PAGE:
Disability for Alzheimers

We all experience forgetfulness occasionally and forget things from time to time because of our busy schedules and for plenty of other reasons. The issue of memory loss, however, becomes more prominent as we age. Progressive memory loss can have serious negative consequences and can be a sign of critical conditions such as Alzheimer’s disease. Over time, the symptoms of Alzheimer’s disease generally worsens, which may impact an individual’s memory, thinking, and behavior skills. 

The condition even leads to a shrinking of the brain cells, which can be fatal as the disease progresses. At times, age can contribute towards the increase in memory-related problems. Treatment of symptoms early on, however, may help reduce the symptoms and slow the progression of memory loss. 

When an employee has memory-related issues, it can be challenging for them to perform their duties properly. They tend to forget important tasks and deadlines. Memory loss can impact the ability to perform work accurately and dependable. It often becomes too challenging for an individual to continue working. 

Memory loss may sound like a minor problem but can become serious quickly if not treated and detected in time. It is important to address symptoms as soon as you notice them in order to live a healthy life. It can be challenging once the condition becomes critical and begins causing other complications. 

Conditions like Alzheimer’s disease can be fatal over time. It is important to understand that Alzheimer’s has three main phases: mild, moderate, and severe. Each stage has specific symptoms, the severity of which increases as the disease progresses. Let us understand the common symptoms of this condition to know how critical the condition can be. 

Mild Symptoms of Alzheimer’s Disease

The first stage of the condition can last anywhere from two years to four years. Patients usually experience the following symptoms during the mild stage of Alzheimer’s disease. 

  • Drained of energy 
  • Feeling lethargic throughout the day
  • Loss of interest in work and social activities
  • Experiencing some language problems
  • Unable to express and put thoughts into words
  • Memory loss
  • Unable to complete everyday tasks 
  • Mood swings 
  • Facing issues while driving
  • Feeling lost

These symptoms are common and can be caused by several other conditions. Therefore, you should consider getting in touch with a medical professional to determine and evaluate your symptoms. Your healthcare provider will review and help you understand the medical condition. Before beginning the appeal process, you must know what symptoms can qualify for disability benefits.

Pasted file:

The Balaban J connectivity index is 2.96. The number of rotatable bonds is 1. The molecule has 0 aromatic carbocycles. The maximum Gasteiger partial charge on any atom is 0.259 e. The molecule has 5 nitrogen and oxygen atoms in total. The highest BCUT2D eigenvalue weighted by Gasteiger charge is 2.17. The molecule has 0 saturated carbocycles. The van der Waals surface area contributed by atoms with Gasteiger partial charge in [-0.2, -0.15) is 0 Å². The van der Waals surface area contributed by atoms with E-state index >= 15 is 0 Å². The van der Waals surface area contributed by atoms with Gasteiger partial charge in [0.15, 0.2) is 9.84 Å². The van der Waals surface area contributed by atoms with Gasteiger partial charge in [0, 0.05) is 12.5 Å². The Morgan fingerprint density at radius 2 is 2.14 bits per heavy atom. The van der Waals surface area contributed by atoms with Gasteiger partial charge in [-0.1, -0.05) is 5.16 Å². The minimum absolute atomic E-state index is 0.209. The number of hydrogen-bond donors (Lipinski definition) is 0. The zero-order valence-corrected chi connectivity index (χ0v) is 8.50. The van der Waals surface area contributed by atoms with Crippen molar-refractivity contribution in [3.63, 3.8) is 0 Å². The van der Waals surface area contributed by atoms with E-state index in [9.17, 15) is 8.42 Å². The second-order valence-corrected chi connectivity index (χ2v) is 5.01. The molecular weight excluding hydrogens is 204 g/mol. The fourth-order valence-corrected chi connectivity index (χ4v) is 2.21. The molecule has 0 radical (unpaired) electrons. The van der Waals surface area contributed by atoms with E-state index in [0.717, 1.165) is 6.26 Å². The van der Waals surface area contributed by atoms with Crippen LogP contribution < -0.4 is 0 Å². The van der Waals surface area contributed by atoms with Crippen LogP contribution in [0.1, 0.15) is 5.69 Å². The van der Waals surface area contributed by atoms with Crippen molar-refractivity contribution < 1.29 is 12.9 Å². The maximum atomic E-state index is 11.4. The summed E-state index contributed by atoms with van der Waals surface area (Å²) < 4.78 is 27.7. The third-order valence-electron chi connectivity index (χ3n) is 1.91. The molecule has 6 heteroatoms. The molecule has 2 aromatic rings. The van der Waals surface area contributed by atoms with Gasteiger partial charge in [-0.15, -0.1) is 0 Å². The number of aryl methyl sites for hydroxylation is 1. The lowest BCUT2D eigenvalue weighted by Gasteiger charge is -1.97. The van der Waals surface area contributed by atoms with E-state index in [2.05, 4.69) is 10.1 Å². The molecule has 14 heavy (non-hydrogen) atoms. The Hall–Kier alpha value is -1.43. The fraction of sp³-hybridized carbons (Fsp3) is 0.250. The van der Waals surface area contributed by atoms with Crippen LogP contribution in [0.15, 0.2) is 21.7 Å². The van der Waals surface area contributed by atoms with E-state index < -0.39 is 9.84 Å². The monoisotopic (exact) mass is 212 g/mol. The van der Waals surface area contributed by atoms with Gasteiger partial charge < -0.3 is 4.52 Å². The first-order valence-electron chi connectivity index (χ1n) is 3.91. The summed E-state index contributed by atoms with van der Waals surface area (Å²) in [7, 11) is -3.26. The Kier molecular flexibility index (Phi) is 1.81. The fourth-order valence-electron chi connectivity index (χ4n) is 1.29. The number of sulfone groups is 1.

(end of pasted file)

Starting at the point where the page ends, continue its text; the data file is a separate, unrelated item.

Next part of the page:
Moderate Symptoms of Alzheimer’s Disease

Symptoms get notably worse during this stage. Memory loss may become more prominent. The moderate stage can last anywhere from two to ten years. It depends on the symptoms that the patient is experiencing. 

At this stage, patients may begin to forget everything. They may even fail to recognize their own family members and forget where they are. These are some of the more pronounced symptoms that patients at this stage experience: 

  • Rambling speech 
  • Trouble sleeping
  • Difficulty finding the right words
  • Feeling confused
  • Easily agitated
  • Delusions
  • Lashing out at caregivers and family members

Patients are likely to experience these symptoms and become more frustrated at this stage. 

Severe Stage of Alzheimer’s Disease

The last stage is the most severe one and may last for around one to three years. At this stage, patients experience possibly all of the symptoms mentioned below: 

  • Weight loss
  • Seizures
  • Skin related problems
  • Extreme mood swings
  • Hallucinations
  • Memory loss
  • Confused about what is happening and what happened in the past 
  • Facing problems controlling bladder and bowels

All of these symptoms can create trouble and may impact how the person performs routine daily activities. 

Many people dealing with these symptoms find it challenging to work. If your medical condition limits your ability to work, you should consider applying for Disability Benefits for Alzheimers. The Social Security Administration (SSA) has added early-onset Alzheimer’s to the list of approved conditions. It has been added under the Compassionate Allowance program. Under this program, people with severe disabilities that are likely to result in death may receive benefits faster. 

You may still be entitled to benefits even if you do not qualify for early-onset Alzheimer’s disease. You can check the eligibility criteria yourself or ask the legal professionals. To be approved, you will have to gather your medical evidence proving the severity of your condition. The SSA will review all the evidence and grant you benefits if you meet the criteria. 

They will evaluate the severity of your symptoms and also review your work history. You should obtain the necessary medical documents to ensure a seamless and smooth process. Your chances of being approved for benefits are improved if you have a Pennsylvania Disability Lawyer by your side. Contact a disability attorney to assist you throughout the process.



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